The world is awash in information – information that most people carry at their fingertips practically around the clock. One way that people use that information is to make more informed purchases. Many of today’s most important consumer insights have to do with their being more informed about ethical practices of the brands they know about as well as emerging brands.

Sustainability encompasses numerous values, including labor practices and animal welfare. 

One key issue for an increasing number of consumers is sustainability. The Hartman Group recently completed its Sustainability 2017 report, which offers key consumer insights related to sustainability. Consumers report wanting better sustainability in the brands they bring into their homes, but to what extent are they able to practice that conviction? There is little question that people use the information they gather online to inform their purchases, or at least to inform their opinions about brand values like sustainability.

Sustainability and Transparency

One of the strongest consumer insights reported by the Hartman Group is that approximately 70 percent of consumers want retailers to be more open and forthcoming about their sustainability efforts. While most people associate “sustainability” with environmental concerns, the term has expanded to include other important issues like labor practices and animal welfare. In short, consumers want to know what goes on behind the scenes, and they judge brands based on their overall ethical practices. 

In return, brands and retailers are responding, with many food producers offering new organic food products, cleaning up food labels to better inform consumers, and developing sustainable packaging designs. When done well by brands, transparency about sustainability also humanizes brands that may once have felt impersonal and removed.

Barriers to Purchasing Based on Sustainability

Of course, attitudes about sustainability are one thing, and purchase behaviors are another. Gaps between purchase intention and purchase behavior can often be chalked up to simple issues like price and availability. One study reported that the stronger a consumer’s ecological consciousness, the smaller the gap between their beliefs and purchase behavior. Could this finding also lead to consumer insights that gaps between beliefs and behaviors could be narrowed by making sustainable products more widely available at attractive price points? Perhaps.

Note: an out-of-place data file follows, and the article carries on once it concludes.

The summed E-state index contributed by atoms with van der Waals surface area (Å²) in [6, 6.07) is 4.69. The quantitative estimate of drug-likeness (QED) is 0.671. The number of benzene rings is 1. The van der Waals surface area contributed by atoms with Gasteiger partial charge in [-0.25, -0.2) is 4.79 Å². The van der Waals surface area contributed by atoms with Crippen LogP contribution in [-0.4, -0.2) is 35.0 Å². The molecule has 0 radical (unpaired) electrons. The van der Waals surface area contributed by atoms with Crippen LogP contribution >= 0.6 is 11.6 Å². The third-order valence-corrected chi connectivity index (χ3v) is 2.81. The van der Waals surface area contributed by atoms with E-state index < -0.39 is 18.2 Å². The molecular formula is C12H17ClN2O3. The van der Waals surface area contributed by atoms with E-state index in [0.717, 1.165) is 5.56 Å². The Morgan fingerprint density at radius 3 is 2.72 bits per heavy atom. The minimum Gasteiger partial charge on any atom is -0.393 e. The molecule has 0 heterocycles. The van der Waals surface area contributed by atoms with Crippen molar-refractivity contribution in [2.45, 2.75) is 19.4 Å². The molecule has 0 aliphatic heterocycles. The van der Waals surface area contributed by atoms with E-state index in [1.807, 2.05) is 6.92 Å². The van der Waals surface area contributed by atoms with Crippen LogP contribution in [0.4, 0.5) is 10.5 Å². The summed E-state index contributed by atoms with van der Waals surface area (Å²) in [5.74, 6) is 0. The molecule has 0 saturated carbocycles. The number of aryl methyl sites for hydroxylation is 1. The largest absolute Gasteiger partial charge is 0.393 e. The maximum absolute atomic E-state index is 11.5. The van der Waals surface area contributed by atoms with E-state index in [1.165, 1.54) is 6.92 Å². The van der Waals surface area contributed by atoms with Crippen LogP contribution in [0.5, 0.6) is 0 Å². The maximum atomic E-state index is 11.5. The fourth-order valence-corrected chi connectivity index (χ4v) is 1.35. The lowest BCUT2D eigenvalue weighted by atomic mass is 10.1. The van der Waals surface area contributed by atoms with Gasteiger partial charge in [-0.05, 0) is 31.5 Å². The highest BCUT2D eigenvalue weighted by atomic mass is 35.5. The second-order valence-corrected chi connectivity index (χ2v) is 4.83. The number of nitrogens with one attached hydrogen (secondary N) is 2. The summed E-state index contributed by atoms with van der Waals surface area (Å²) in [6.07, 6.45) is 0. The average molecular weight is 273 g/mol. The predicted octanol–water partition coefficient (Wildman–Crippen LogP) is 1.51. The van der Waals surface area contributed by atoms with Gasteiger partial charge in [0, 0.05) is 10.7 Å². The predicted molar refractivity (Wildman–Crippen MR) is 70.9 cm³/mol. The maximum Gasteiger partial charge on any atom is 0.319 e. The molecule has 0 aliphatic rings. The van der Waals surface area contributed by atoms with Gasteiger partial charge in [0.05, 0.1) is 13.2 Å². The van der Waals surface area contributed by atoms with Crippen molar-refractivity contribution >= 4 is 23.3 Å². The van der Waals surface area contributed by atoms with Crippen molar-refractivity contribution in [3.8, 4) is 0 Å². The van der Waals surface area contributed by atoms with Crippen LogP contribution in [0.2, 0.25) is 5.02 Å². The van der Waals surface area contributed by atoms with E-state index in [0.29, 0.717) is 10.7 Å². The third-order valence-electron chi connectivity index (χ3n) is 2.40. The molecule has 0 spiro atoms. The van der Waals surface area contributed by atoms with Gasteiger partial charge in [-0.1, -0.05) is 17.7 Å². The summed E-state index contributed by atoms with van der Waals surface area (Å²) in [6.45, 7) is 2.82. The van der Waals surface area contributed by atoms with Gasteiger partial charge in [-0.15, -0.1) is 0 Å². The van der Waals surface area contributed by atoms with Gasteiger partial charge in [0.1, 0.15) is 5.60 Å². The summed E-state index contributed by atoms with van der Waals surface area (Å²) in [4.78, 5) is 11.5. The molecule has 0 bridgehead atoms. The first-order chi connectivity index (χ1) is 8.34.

More Than Just a Feel-Good Factor

More than just a fad, sustainability is an entrenched concern for the welfare of future generations.

The fact is, today’s consumer believes that sustainability is more than just a feel-good factor, but is, in fact, a necessity for ensuring future generations have what they need and what they want. Exactly how the concept of sustainability manifests itself in consumer consciences appears to vary by generation. Older consumers, for example, equate sustainability with environmental measures, while younger consumers consider sustainability as a cornerstone of personal responsibility. In other words, the concept is not just a fad, but is, in fact, a long-term trend that CPG brands ignore at their peril.

Emerging CPG Issues

Sustainability is not the only issue producing important consumer insights in 2017 and moving forward. Another is an apparent division of the consumer market into so-called survivalists and selectionists. Survivalists want to cut spending and look for value, and many of them are retirees and young adults with significant college debt. They like value retailers like Aldi and Costco and will shop online for lower prices. 

Selectionists have the financial means to select for products they believe are of higher quality, and they are catered to by CPG brands that offer premium items and retailers like Whole Foods. While these issues are good news for both high-end and value brands and retailers, it makes things hard for mid-tier retailers and the CPG brands that stock them. It is important to note that both survivalists and selectionists care about sustainability. How and to what extent they are able to match purchasing behavior to their beliefs may differ, however. 

People want their favorite brands to demonstrate a commitment to sustainability, and they are willing to change products if they feel their go-to brands are falling short. Consumer insights surrounding sustainability also touch on issues like price, convenience, and socioeconomic status, but there is essentially no significant segment of the consumer population that is unconcerned with sustainability. 

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Topics cpg, sustainable